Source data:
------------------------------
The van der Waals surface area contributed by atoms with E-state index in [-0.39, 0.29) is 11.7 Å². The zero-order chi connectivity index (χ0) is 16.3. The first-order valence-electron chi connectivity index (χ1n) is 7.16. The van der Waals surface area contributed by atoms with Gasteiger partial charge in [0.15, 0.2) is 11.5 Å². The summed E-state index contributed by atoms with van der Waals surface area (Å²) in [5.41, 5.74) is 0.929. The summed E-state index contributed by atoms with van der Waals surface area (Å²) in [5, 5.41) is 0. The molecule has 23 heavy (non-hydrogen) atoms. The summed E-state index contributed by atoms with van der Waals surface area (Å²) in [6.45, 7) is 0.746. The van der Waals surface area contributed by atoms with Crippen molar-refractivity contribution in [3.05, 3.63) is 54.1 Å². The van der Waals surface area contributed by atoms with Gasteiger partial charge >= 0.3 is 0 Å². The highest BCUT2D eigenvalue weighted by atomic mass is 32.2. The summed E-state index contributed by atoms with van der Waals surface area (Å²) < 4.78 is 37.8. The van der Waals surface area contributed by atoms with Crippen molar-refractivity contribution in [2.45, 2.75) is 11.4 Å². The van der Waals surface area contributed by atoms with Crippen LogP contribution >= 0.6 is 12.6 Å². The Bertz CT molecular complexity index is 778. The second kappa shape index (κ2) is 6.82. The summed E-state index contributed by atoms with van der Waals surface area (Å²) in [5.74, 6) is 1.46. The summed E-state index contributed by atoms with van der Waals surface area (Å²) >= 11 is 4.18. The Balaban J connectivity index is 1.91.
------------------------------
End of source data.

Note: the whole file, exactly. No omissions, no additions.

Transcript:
The van der Waals surface area contributed by atoms with E-state index in [-0.39, 0.29) is 11.7 Å². The zero-order chi connectivity index (χ0) is 16.3. The first-order valence-electron chi connectivity index (χ1n) is 7.16. The van der Waals surface area contributed by atoms with Gasteiger partial charge in [0.15, 0.2) is 11.5 Å². The summed E-state index contributed by atoms with van der Waals surface area (Å²) in [5.41, 5.74) is 0.929. The summed E-state index contributed by atoms with van der Waals surface area (Å²) in [5, 5.41) is 0. The molecule has 23 heavy (non-hydrogen) atoms. The summed E-state index contributed by atoms with van der Waals surface area (Å²) in [6.45, 7) is 0.746. The van der Waals surface area contributed by atoms with Crippen molar-refractivity contribution in [3.05, 3.63) is 54.1 Å². The van der Waals surface area contributed by atoms with Gasteiger partial charge >= 0.3 is 0 Å². The highest BCUT2D eigenvalue weighted by atomic mass is 32.2. The summed E-state index contributed by atoms with van der Waals surface area (Å²) < 4.78 is 37.8. The van der Waals surface area contributed by atoms with Crippen molar-refractivity contribution in [2.45, 2.75) is 11.4 Å². The van der Waals surface area contributed by atoms with Crippen LogP contribution >= 0.6 is 12.6 Å². The Bertz CT molecular complexity index is 778. The second kappa shape index (κ2) is 6.82. The summed E-state index contributed by atoms with van der Waals surface area (Å²) in [5.74, 6) is 1.46. The summed E-state index contributed by atoms with van der Waals surface area (Å²) >= 11 is 4.18. The Balaban J connectivity index is 1.91.